Education Policy | Post Primary | Preschool | Primary | Tertiary | Search


Tertiary Education Reform Bill Fails Test

Tertiary Education Reform Bill Fails Desirability Test

The introduction of 'central steering' in the tertiary education sector, as proposed in the Tertiary Education Reform Bill (TERB), is likely to fail, according to the New Zealand Business Roundtable (NZBR).

"While the TERB's objectives are laudable, its prescription of central steering based on a 'desirability test' is unlikely to deliver better tertiary education outcomes", said Norman LaRocque, policy advisor at the NZBR.

Mr LaRocque said the underlying premises of the TERB – that there is 'excessive' competition and duplication in the tertiary education sector and that central steering will yield better outcomes than a decentralised system – are unsupported.

"While central steering may look persuasive on paper, it generally fails in practice – witness the recent experience with school roll growth in Auckland. It is likely to result in more red tape for institutions, less choice for students, more scope for arbitrary funding decisions and greater micro-management of the sector", Mr LaRocque said.

According to Mr LaRocque, government policy should focus on supporting informed choice and healthy competition in the tertiary education sector, and more autonomy, not less, for institutions within it. Policies that would help achieve this include aligning funding for public and private institutions, improving quality assurance and taking further steps to improve information in the sector. The government should also eliminate the fee-freeze, revamp governance arrangements and reverse recent student loan changes, all of which were identified as issues by TEAC, he said.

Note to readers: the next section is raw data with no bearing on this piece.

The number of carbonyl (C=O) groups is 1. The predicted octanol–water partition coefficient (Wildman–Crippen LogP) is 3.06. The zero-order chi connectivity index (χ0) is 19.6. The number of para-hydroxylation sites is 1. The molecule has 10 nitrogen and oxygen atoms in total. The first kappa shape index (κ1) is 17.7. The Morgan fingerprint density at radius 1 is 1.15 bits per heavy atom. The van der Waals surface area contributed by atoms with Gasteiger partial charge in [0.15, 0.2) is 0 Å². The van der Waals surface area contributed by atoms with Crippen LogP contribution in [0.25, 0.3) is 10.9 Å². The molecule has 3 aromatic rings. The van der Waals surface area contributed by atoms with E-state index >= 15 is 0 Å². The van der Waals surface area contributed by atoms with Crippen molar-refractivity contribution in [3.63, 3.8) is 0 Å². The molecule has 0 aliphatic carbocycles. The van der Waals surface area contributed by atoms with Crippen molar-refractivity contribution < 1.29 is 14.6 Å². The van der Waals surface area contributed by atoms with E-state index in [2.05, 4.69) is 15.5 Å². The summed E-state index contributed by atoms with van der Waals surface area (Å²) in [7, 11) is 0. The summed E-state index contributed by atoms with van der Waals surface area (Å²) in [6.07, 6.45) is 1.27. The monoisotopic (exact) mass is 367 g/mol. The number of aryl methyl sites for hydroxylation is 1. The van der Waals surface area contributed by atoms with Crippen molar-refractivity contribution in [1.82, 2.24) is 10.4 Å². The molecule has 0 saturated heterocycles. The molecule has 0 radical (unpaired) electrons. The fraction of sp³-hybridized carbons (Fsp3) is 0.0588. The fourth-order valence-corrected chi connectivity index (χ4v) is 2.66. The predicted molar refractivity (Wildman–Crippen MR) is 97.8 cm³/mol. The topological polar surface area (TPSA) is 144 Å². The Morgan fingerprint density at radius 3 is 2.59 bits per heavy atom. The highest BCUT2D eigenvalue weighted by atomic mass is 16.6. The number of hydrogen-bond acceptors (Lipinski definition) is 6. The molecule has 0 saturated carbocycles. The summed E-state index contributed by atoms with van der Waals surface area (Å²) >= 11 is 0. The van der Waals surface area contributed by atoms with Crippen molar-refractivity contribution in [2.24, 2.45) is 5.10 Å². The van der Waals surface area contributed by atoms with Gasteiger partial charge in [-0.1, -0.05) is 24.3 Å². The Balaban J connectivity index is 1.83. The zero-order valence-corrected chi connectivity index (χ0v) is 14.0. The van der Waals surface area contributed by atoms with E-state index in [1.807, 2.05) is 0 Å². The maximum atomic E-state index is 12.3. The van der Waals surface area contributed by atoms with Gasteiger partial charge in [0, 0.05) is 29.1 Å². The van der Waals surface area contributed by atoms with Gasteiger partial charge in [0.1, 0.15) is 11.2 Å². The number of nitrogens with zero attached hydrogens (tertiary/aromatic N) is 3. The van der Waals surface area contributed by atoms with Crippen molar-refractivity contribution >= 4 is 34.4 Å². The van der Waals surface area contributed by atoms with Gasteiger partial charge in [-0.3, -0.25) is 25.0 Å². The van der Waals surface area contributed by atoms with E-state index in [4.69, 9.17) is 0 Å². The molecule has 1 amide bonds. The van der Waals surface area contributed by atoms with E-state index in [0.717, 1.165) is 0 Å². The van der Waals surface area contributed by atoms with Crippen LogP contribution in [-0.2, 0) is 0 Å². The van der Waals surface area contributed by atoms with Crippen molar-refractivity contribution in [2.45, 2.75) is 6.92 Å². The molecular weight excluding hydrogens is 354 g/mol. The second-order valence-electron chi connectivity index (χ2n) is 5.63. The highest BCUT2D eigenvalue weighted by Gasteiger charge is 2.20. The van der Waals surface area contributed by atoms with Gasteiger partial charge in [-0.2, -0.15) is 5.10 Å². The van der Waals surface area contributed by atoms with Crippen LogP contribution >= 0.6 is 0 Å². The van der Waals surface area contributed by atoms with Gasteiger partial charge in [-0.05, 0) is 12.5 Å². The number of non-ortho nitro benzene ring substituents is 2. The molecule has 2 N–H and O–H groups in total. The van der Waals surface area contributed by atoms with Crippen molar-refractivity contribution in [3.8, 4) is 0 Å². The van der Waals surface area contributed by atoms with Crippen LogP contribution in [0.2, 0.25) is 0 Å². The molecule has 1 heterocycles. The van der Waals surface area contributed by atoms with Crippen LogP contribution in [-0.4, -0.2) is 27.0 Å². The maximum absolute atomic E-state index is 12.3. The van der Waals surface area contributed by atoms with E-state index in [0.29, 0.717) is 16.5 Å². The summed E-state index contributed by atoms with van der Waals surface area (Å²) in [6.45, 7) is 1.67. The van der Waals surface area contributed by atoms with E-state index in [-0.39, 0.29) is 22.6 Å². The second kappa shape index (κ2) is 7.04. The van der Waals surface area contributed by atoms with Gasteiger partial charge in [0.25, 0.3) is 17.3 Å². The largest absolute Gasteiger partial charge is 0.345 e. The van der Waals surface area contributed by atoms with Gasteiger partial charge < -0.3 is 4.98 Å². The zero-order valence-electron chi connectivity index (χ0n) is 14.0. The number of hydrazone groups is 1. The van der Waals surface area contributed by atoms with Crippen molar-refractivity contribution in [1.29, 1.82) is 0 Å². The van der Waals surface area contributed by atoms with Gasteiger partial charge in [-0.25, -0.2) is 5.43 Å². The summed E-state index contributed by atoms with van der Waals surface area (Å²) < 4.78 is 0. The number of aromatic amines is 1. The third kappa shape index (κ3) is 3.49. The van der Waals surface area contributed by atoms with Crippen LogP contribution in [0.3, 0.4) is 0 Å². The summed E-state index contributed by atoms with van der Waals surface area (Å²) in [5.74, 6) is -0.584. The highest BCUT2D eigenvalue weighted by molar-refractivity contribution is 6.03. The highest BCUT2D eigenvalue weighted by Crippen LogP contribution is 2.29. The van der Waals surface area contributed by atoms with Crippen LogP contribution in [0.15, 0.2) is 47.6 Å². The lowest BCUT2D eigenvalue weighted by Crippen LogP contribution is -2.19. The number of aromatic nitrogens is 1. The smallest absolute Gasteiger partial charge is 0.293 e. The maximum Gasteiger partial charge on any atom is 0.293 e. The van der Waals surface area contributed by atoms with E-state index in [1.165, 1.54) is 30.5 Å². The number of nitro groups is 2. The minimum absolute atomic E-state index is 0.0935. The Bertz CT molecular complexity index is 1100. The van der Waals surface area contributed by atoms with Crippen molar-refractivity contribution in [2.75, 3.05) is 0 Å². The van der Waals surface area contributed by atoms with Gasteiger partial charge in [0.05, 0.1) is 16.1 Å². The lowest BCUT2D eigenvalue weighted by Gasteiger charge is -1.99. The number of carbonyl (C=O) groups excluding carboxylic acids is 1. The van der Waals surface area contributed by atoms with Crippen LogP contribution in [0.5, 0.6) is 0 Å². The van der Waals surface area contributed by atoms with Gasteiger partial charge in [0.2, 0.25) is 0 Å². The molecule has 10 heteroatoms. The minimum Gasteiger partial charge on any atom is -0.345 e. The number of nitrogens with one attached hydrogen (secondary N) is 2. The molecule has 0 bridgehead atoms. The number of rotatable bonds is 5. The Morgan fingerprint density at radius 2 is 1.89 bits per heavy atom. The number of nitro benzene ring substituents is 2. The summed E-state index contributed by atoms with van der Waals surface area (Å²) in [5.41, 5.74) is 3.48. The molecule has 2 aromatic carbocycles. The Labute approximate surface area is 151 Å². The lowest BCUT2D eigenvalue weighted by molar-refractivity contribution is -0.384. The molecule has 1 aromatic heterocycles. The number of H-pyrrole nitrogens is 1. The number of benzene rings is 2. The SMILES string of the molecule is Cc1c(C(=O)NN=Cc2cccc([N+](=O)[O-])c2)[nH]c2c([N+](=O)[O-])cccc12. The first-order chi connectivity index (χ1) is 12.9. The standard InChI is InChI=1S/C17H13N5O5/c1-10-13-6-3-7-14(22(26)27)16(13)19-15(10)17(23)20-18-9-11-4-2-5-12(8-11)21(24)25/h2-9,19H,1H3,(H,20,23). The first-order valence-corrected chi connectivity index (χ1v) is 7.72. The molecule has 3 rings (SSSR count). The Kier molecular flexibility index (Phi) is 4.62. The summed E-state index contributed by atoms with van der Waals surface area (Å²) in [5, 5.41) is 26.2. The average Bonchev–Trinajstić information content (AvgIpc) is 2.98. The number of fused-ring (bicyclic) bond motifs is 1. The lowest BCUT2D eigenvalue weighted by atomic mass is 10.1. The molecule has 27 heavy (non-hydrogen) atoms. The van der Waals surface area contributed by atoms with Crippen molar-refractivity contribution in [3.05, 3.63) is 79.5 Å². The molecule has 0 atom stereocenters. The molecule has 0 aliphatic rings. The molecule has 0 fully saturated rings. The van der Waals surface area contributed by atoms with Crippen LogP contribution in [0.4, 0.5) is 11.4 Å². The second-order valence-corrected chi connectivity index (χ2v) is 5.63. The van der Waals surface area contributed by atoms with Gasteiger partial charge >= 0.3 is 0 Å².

"The NZBR would be happy to join the government and sector stakeholders in developing a reform package to better meet the needs of the tertiary sector and the country as a whole", Mr LaRocque concluded.

The NZBR presented its TERB submission to the Education and Science Select Committee on 20 March. The submission will be available at


© Scoop Media

Culture Headlines | Health Headlines | Education Headlines

Legendary Bassist David Friesen Plays Wellington’s Newest Jazz Venue

Friesen is touring New Zealand to promote his latest album Another Time, Another Place, recorded live at Auckland's Creative Jazz Club in 2015. More>>

Howard Davis Review: The Father - Descending Into The Depths of Dementia

Florian Zeller's dazzling drama The Father explores the effects of a deeply unsettling illness that affects 62,000 Kiwis, a number expected to grow to 102,000 by 2030. More>>

Howard Davis Review: Blade Runner Redivivus

When Ridley Scott's innovative, neo-noir, sci-fi flick Blade Runner was originally released in 1982, at a cost of over $45 million, it was a commercial bomb. More>>

14-21 October: New Zealand Improv Festival In Wellington

Imagined curses, Shibuya’s traffic, the apocalypse, and motherhood have little in common, but all these and more serve as inspiration for the eclectic improvised offerings coming to BATS Theatre this October for the annual New Zealand Improv Festival. More>>


Bird Of The Year Off To A Flying Start

The competition asks New Zealanders to vote for their favourite bird in the hopes of raising awareness of the threats they face. More>>

Scoop Review Of Books:
Jenny Abrahamson's John & Charles Enys: Castle Hill Runholders, 1864-1891

This volume will be of interest to a range of readers interested in the South Island high country, New Zealand’s natural environment, and the history of science. More>>